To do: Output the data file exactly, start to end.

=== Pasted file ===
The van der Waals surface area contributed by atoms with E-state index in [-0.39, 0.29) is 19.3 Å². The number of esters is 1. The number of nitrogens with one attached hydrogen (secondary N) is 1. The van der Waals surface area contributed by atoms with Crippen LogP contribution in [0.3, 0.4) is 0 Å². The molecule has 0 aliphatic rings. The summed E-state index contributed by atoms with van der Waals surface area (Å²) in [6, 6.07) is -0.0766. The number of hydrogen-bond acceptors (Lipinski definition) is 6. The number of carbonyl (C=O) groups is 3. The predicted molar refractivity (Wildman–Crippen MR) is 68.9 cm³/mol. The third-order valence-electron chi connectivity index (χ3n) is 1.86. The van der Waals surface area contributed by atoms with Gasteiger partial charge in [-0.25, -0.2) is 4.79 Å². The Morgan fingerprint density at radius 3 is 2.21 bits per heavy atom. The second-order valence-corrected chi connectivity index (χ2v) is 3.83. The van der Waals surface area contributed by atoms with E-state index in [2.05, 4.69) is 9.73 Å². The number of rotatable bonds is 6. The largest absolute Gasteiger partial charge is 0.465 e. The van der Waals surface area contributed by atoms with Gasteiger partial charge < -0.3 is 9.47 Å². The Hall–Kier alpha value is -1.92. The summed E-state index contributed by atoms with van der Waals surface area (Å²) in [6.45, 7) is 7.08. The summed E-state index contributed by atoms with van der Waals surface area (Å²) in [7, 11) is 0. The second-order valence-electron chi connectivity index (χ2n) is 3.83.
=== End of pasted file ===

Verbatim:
The van der Waals surface area contributed by atoms with E-state index in [-0.39, 0.29) is 19.3 Å². The number of esters is 1. The number of nitrogens with one attached hydrogen (secondary N) is 1. The van der Waals surface area contributed by atoms with Crippen LogP contribution in [0.3, 0.4) is 0 Å². The molecule has 0 aliphatic rings. The summed E-state index contributed by atoms with van der Waals surface area (Å²) in [6, 6.07) is -0.0766. The number of hydrogen-bond acceptors (Lipinski definition) is 6. The number of carbonyl (C=O) groups is 3. The predicted molar refractivity (Wildman–Crippen MR) is 68.9 cm³/mol. The third-order valence-electron chi connectivity index (χ3n) is 1.86. The van der Waals surface area contributed by atoms with Gasteiger partial charge in [-0.25, -0.2) is 4.79 Å². The Morgan fingerprint density at radius 3 is 2.21 bits per heavy atom. The second-order valence-corrected chi connectivity index (χ2v) is 3.83. The van der Waals surface area contributed by atoms with E-state index in [2.05, 4.69) is 9.73 Å². The number of rotatable bonds is 6. The largest absolute Gasteiger partial charge is 0.465 e. The van der Waals surface area contributed by atoms with Gasteiger partial charge < -0.3 is 9.47 Å². The Hall–Kier alpha value is -1.92. The summed E-state index contributed by atoms with van der Waals surface area (Å²) in [6.45, 7) is 7.08. The summed E-state index contributed by atoms with van der Waals surface area (Å²) in [7, 11) is 0. The second-order valence-electron chi connectivity index (χ2n) is 3.83.